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Peru affirms preborn children have a constitutional right to life

by | Nov 27, 2023

By Bridget Sielicki

Lawmakers in Peru overwhelmingly passed a law on November 9 that recognizes that preborn children have a constitutional right to life. The new law passed 72-26 with six abstentions.

Congressman Alejandro Muñante told ACI Prensa that the new law, titled the “Law that Recognizes Rights of the Conceived,” was necessary “to consolidate the right to life from conception, which is already established in our constitution and in the Civil Code and the Children and Adolescents Code.”

Within the law are a number of wording changes to the constitution, including a new civil code that reads:

Human life begins with conception. The human person is a subject of law from his conception. The Peruvian state recognizes and guarantees respect for the dignity of the conceived child, as well as its right to life, individual identity, mental and physical integrity, as well as to freely develop in the womb [i.e., without external interference].

The new law also establishes the “rights of the pregnant mother,” including a guarantee for “the pregnant mother’s access to health, as well as the information required for health care and nutrition of the conceived child during the gestational process.”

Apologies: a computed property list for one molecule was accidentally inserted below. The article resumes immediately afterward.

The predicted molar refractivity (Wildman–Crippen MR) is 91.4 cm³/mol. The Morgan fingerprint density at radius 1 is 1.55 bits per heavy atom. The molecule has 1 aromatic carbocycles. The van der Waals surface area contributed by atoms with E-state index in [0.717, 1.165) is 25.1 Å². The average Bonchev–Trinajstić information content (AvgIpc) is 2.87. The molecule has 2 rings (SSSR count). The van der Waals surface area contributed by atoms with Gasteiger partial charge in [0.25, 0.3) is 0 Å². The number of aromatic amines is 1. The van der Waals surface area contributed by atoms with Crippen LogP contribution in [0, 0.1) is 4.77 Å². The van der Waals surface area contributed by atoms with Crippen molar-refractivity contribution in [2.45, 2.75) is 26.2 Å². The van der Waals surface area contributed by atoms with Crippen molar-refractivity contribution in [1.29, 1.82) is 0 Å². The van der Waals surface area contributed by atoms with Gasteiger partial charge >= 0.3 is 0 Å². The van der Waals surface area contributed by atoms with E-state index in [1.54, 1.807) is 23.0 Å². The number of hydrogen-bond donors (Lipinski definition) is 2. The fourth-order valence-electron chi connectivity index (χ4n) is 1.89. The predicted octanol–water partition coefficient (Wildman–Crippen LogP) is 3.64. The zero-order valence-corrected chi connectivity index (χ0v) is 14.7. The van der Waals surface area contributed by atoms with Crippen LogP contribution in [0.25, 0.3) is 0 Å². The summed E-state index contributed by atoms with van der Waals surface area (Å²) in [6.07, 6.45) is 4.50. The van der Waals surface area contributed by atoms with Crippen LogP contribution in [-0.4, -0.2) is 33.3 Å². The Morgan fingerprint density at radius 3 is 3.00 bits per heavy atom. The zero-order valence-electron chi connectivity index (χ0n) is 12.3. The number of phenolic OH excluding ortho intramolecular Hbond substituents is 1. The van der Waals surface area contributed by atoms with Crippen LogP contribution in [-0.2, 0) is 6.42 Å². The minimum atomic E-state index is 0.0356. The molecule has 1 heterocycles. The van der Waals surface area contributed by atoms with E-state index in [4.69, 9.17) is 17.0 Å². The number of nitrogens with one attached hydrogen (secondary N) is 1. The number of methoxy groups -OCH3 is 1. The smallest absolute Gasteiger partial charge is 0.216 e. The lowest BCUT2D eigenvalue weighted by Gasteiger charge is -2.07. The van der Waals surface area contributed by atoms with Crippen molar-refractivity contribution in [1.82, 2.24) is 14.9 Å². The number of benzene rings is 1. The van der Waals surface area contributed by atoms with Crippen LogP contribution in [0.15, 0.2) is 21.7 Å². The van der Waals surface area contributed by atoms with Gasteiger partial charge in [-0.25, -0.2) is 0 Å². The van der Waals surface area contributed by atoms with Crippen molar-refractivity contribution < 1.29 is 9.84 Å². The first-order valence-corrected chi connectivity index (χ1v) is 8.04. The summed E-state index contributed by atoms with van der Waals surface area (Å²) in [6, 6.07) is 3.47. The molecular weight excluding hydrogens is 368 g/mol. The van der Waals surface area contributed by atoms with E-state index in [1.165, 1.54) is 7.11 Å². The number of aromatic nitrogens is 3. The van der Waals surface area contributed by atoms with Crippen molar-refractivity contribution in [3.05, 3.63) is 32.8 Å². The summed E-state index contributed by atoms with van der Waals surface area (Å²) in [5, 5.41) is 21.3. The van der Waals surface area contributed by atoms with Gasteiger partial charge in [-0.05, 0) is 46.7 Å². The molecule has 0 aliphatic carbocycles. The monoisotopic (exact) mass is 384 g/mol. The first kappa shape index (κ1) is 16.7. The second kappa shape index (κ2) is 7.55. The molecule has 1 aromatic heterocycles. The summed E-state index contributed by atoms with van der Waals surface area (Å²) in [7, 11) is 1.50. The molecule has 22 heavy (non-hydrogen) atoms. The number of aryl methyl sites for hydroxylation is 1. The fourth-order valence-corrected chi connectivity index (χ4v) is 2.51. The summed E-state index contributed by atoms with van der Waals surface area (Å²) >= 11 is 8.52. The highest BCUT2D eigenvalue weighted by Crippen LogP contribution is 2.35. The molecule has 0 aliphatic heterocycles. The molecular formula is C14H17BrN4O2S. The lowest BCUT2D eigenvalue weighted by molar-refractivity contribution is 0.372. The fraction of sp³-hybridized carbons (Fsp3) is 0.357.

According to Congressman Muñante and Catholic News Agency, the law “has achieved good progress in terms of protecting the right to life.” In order for it to go into effect, “all that is required is for it to be published in the Peruvian Official Gazette and the corresponding amendment of the Civil Code.”

The measure was sponsored by Congresswoman Milagros Jáuregui de Aguayo, who praised its passage on X.

“Approved at the insistence of PL 785 of my authorship, which establishes the law that recognizes the right of the conceived, beginning with the right to life,” she wrote.

Abortion is outlawed in Peru, however, “therapeutic” abortions are permitted in instances when the life of the mother is threatened or it is believed that there is a threat of permanent harm to her health. According to Brenda Álvarez, a lawyer working for Proyecta Igualdad, this new constitutional law does not eliminate the therapeutic abortion exception.

Editor’s note: This article appeared at Live Action News and is reprinted with permission.

Categories: Legislation